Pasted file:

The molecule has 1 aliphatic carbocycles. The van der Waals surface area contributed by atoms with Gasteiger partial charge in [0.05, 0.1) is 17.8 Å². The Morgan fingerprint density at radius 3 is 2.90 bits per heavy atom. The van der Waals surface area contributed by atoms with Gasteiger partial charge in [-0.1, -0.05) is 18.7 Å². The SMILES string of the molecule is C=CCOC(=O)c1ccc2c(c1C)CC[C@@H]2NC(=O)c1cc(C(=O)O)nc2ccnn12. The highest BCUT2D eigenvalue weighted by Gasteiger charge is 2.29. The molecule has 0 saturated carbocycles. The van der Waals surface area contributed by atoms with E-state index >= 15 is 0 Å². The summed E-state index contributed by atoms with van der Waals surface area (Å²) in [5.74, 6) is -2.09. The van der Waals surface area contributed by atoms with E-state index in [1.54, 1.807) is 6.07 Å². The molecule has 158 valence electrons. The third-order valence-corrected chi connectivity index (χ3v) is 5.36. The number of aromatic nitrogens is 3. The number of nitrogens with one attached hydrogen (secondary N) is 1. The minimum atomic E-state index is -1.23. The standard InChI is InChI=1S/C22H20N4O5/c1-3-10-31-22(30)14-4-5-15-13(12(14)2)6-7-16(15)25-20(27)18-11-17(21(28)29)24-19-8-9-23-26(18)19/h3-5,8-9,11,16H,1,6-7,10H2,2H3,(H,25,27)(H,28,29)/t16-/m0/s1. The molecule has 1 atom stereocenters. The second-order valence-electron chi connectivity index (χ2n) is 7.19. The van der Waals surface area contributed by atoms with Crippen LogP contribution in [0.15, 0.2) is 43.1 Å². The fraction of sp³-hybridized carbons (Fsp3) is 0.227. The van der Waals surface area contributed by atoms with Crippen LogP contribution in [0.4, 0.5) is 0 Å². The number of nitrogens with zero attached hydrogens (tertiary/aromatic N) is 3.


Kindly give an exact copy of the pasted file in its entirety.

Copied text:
The molecule has 1 aliphatic carbocycles. The van der Waals surface area contributed by atoms with Gasteiger partial charge in [0.05, 0.1) is 17.8 Å². The Morgan fingerprint density at radius 3 is 2.90 bits per heavy atom. The van der Waals surface area contributed by atoms with Gasteiger partial charge in [-0.1, -0.05) is 18.7 Å². The SMILES string of the molecule is C=CCOC(=O)c1ccc2c(c1C)CC[C@@H]2NC(=O)c1cc(C(=O)O)nc2ccnn12. The highest BCUT2D eigenvalue weighted by Gasteiger charge is 2.29. The molecule has 0 saturated carbocycles. The van der Waals surface area contributed by atoms with E-state index >= 15 is 0 Å². The summed E-state index contributed by atoms with van der Waals surface area (Å²) in [5.74, 6) is -2.09. The van der Waals surface area contributed by atoms with E-state index in [1.54, 1.807) is 6.07 Å². The molecule has 158 valence electrons. The third-order valence-corrected chi connectivity index (χ3v) is 5.36. The number of aromatic nitrogens is 3. The number of nitrogens with one attached hydrogen (secondary N) is 1. The minimum atomic E-state index is -1.23. The standard InChI is InChI=1S/C22H20N4O5/c1-3-10-31-22(30)14-4-5-15-13(12(14)2)6-7-16(15)25-20(27)18-11-17(21(28)29)24-19-8-9-23-26(18)19/h3-5,8-9,11,16H,1,6-7,10H2,2H3,(H,25,27)(H,28,29)/t16-/m0/s1. The molecule has 1 atom stereocenters. The second-order valence-electron chi connectivity index (χ2n) is 7.19. The van der Waals surface area contributed by atoms with Crippen LogP contribution in [0.15, 0.2) is 43.1 Å². The fraction of sp³-hybridized carbons (Fsp3) is 0.227. The van der Waals surface area contributed by atoms with Crippen LogP contribution in [0.4, 0.5) is 0 Å². The number of nitrogens with zero attached hydrogens (tertiary/aromatic N) is 3.